You may think that the most corrupt organisations in India belong to the government? But you may be wrong, because some of the biggest scammers in this country could be the non-governmental organisations, or NGO’s, and it is all done in the name of the poor of India.
In the old days, leaders of NGO’s used to work in the field, dressed simply, lived in humble dwellings and had minimal salaries, sufficient for their most essential needs. But today the new breed of NGOs you meet in Delhi or Bombay, is smartly dressed in jeans, he or she usually comes from India’s upper elite class, carry the latest laptop and often travel around in air conditioned cars. These NGO’s spend half of their time abroad, in London, Paris, or New York, doing smart presentations, with mesmerising slides and excel spreadsheets, in front of gullible westerners, always ready to shed a tear for the poor “downtrodden Indians”, so as to convince them to grant more funds.
And what is usually all about? Seventy per cent of the time “woman empowerment”, or “uplifting” the villagers. It is nowadays fashionable in India to highlight the downtrodden Indian women and their underprivileged place in Indian society. But no country in the world has granted such an important place to women in its spirituality and social ethos. And even today, behind all appearances – arranged marriages, submission to men, preference of male children in some rural areas (but girls are loved in India like nowhere in the world) - it can be safely said that very often, from the poorest to the richest classes, women control – even if behind the scenes – a lot of the family affairs: the education of their children (men in India are often “mama’s boys”), monetary concerns, and husbands often refer to them for important decisions.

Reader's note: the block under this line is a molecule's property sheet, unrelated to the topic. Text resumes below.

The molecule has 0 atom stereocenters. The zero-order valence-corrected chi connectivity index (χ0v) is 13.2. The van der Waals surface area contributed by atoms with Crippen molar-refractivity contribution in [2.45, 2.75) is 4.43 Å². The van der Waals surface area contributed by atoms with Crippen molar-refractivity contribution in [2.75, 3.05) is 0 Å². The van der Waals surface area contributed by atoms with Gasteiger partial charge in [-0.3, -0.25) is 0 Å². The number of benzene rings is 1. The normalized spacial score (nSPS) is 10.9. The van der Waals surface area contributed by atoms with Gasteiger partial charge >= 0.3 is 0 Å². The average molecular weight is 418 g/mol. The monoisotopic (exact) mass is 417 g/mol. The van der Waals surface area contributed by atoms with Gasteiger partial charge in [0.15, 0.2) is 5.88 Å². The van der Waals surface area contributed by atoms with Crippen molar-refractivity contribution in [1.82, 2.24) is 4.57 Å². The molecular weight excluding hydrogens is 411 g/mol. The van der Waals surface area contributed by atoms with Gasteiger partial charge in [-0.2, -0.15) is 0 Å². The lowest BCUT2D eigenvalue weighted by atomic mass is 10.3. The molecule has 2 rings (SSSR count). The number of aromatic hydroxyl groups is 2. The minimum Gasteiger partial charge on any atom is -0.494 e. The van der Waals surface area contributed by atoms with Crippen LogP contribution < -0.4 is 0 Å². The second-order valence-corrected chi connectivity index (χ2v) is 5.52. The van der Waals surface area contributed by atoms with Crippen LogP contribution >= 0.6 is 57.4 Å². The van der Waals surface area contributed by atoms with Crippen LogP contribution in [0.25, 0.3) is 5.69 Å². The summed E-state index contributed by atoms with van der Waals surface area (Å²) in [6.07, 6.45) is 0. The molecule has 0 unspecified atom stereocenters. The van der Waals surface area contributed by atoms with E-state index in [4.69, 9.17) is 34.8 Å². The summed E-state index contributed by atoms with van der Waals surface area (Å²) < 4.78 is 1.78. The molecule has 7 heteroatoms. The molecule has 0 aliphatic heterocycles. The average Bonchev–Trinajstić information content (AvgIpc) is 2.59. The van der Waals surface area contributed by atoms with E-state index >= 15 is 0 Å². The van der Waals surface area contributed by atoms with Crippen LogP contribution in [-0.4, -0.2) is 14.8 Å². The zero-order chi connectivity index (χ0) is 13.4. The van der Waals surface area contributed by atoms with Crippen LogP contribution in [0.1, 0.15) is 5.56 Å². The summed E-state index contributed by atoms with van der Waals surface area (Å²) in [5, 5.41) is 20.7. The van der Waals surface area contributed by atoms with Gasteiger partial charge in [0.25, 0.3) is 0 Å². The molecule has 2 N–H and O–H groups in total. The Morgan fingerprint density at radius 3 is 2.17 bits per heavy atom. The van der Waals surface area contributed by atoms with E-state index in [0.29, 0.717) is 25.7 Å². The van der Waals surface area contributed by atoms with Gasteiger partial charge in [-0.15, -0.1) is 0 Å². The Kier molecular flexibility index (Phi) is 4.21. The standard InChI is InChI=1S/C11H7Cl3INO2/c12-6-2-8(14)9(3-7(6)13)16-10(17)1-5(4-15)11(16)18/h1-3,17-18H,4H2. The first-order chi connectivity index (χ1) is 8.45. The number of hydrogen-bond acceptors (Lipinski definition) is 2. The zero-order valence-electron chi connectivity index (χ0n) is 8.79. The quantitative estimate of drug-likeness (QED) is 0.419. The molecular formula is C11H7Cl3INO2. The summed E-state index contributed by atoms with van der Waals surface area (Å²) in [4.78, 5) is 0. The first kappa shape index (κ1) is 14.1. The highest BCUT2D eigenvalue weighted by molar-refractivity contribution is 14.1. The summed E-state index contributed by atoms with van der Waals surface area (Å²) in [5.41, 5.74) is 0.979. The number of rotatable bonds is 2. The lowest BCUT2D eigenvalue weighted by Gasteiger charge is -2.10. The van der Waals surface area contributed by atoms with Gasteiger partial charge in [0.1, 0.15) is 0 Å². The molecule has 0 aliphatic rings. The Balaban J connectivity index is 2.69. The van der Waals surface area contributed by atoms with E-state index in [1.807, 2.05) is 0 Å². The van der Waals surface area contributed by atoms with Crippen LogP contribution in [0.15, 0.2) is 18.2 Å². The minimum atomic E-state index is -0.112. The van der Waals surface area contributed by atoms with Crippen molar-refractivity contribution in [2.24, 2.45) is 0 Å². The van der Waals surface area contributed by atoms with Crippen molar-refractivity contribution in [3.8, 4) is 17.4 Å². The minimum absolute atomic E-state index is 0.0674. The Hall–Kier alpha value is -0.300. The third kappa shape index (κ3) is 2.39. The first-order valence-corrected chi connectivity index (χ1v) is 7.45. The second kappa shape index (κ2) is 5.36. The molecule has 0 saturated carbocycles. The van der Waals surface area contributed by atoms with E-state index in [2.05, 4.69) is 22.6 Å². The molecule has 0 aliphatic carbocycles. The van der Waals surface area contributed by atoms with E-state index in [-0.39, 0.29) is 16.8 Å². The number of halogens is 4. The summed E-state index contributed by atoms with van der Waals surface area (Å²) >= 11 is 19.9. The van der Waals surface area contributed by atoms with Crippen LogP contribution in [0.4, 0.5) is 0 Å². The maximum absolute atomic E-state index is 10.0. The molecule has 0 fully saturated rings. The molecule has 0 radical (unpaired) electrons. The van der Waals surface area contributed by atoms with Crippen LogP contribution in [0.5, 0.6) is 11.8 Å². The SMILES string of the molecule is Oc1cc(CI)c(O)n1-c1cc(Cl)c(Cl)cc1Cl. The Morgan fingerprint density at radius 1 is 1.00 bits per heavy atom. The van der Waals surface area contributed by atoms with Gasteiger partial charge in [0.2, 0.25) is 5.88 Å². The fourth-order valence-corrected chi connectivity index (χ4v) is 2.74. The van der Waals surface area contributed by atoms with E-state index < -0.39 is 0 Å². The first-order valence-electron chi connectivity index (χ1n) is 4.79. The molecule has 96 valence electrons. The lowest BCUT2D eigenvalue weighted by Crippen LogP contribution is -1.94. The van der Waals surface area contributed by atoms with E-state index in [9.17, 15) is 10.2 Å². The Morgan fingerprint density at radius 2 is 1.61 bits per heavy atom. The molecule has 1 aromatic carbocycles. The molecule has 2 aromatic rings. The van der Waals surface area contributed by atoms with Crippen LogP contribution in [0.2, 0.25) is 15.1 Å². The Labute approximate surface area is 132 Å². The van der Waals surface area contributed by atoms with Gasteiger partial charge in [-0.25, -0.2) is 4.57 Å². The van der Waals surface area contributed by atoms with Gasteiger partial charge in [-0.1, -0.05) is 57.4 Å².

Countries such as France or the US, who are often preaching India on “women’s rights” have never had a woman as their top leader, whereas India had Indira Gandhi ruling with an iron hand for nearly 20 years and proportionately they have lesser number of MP’s than India, which is considering earmarking 33 per cent of seats in Parliament for women, a revolution in human history!
But this obsession of NGO’s with women and village empowerment has completely eclipsed the burning issue that would require NGO’s attention with the tremendous amount of funds they attract from abroad : afforestation, as there are hardly any forest worth the name left today in India. Take the Himalayas for instance, and a region like the lovely Kumaon hills. Less than 40 years ago, people in Almora, the ancient capital of the Kumaons, still remember the beautiful blue cedars forests. Today, there are no forests left around Almora - they were cut down in the early 1970’s by contractors from the plains with the full knowledge of the government - except commercial pine forests, which impoverish the soil and do not hold it properly. Yet, there is terrible shortage of water in Almora, the climate has warmed-up considerably in the last 20 years and wood is fearfully expensive.
There are literally hundreds of NGO’s in the Kumaon hills, who are doing lots of women empowerment, lots of village uplifting, lots of weaving this and weaving that… but absolutely no tree planting. Why? “Because the others do not do it”, is the usual answer, when you ask some of the NGO’s or:“because it is too hard work”. But the beauty of the Kumaon hills around Almora is fast vanishing: more and more hotels are coming up, cutting more trees, like near the Kassar Devi temple, above Almora, where Vivekananda is supposed to have meditated and which has been bought to make into a resort by a non- resident Muslim who is suspected to have links with Ibrahim Dawood.
Most of the NGOs are funded by western countries but what is not always known is that they often get the bulk of their budgets from big Christian organisations such as Christian Air or Oxfam. Medha Patkar, for instance, has to her credit the Right Livelihood Award, the Rev. MA Thomas National Human Rights Award and others awards.
(Gautier is editor-in-chief of the Paris-based La Revue del’Inde (harmattan.fr) and the author of A New History of India.)